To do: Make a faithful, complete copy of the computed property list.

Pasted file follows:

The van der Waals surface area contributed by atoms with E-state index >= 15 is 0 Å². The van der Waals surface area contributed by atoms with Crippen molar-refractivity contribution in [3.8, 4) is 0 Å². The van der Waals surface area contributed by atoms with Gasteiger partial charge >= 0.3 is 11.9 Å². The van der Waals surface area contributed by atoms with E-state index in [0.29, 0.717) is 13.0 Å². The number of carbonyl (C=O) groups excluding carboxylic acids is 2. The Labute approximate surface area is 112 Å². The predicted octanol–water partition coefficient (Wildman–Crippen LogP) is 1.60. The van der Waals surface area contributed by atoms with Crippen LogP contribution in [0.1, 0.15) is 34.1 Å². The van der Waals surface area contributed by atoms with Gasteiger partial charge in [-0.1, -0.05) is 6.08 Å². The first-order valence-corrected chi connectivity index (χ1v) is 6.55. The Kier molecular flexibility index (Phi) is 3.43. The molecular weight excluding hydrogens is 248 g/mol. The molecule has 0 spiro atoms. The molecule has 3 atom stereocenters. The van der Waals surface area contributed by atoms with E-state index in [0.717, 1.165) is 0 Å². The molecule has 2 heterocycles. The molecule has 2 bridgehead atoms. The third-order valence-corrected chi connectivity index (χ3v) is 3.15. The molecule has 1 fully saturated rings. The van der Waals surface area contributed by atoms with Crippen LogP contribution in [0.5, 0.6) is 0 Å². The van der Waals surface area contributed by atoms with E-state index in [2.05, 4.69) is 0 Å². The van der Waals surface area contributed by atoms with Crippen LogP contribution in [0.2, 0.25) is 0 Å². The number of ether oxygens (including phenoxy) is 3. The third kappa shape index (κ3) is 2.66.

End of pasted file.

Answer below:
The van der Waals surface area contributed by atoms with E-state index >= 15 is 0 Å². The van der Waals surface area contributed by atoms with Crippen molar-refractivity contribution in [3.8, 4) is 0 Å². The van der Waals surface area contributed by atoms with Gasteiger partial charge >= 0.3 is 11.9 Å². The van der Waals surface area contributed by atoms with E-state index in [0.29, 0.717) is 13.0 Å². The number of carbonyl (C=O) groups excluding carboxylic acids is 2. The Labute approximate surface area is 112 Å². The predicted octanol–water partition coefficient (Wildman–Crippen LogP) is 1.60. The van der Waals surface area contributed by atoms with Crippen LogP contribution in [0.1, 0.15) is 34.1 Å². The van der Waals surface area contributed by atoms with Gasteiger partial charge in [-0.1, -0.05) is 6.08 Å². The first-order valence-corrected chi connectivity index (χ1v) is 6.55. The Kier molecular flexibility index (Phi) is 3.43. The molecular weight excluding hydrogens is 248 g/mol. The molecule has 0 spiro atoms. The molecule has 3 atom stereocenters. The van der Waals surface area contributed by atoms with E-state index in [0.717, 1.165) is 0 Å². The molecule has 2 heterocycles. The molecule has 2 bridgehead atoms. The third-order valence-corrected chi connectivity index (χ3v) is 3.15. The molecule has 1 fully saturated rings. The van der Waals surface area contributed by atoms with Crippen LogP contribution in [0.5, 0.6) is 0 Å². The van der Waals surface area contributed by atoms with E-state index in [2.05, 4.69) is 0 Å². The van der Waals surface area contributed by atoms with Crippen LogP contribution in [0.2, 0.25) is 0 Å². The number of ether oxygens (including phenoxy) is 3. The third kappa shape index (κ3) is 2.66.